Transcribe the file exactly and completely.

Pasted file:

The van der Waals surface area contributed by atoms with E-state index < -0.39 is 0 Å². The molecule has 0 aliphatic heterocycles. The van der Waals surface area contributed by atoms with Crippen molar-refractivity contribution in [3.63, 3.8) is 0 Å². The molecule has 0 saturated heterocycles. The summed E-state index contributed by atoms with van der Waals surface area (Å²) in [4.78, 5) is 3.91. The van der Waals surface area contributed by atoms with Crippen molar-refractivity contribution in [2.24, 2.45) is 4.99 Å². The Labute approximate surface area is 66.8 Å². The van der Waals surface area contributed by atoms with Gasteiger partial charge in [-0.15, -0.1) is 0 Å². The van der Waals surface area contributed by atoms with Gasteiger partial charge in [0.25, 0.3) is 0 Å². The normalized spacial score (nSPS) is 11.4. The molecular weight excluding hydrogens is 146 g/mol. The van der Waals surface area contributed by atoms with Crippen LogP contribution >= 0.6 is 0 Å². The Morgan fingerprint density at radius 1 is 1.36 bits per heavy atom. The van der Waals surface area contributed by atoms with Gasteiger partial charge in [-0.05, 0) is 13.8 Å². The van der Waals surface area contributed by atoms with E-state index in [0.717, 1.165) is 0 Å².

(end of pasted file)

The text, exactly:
The van der Waals surface area contributed by atoms with E-state index < -0.39 is 0 Å². The molecule has 0 aliphatic heterocycles. The van der Waals surface area contributed by atoms with Crippen molar-refractivity contribution in [3.63, 3.8) is 0 Å². The molecule has 0 saturated heterocycles. The summed E-state index contributed by atoms with van der Waals surface area (Å²) in [4.78, 5) is 3.91. The van der Waals surface area contributed by atoms with Crippen molar-refractivity contribution in [2.24, 2.45) is 4.99 Å². The Labute approximate surface area is 66.8 Å². The van der Waals surface area contributed by atoms with Gasteiger partial charge in [-0.15, -0.1) is 0 Å². The van der Waals surface area contributed by atoms with Gasteiger partial charge in [0.25, 0.3) is 0 Å². The normalized spacial score (nSPS) is 11.4. The molecular weight excluding hydrogens is 146 g/mol. The van der Waals surface area contributed by atoms with Crippen LogP contribution >= 0.6 is 0 Å². The Morgan fingerprint density at radius 1 is 1.36 bits per heavy atom. The van der Waals surface area contributed by atoms with Gasteiger partial charge in [-0.05, 0) is 13.8 Å². The van der Waals surface area contributed by atoms with E-state index in [0.717, 1.165) is 0 Å².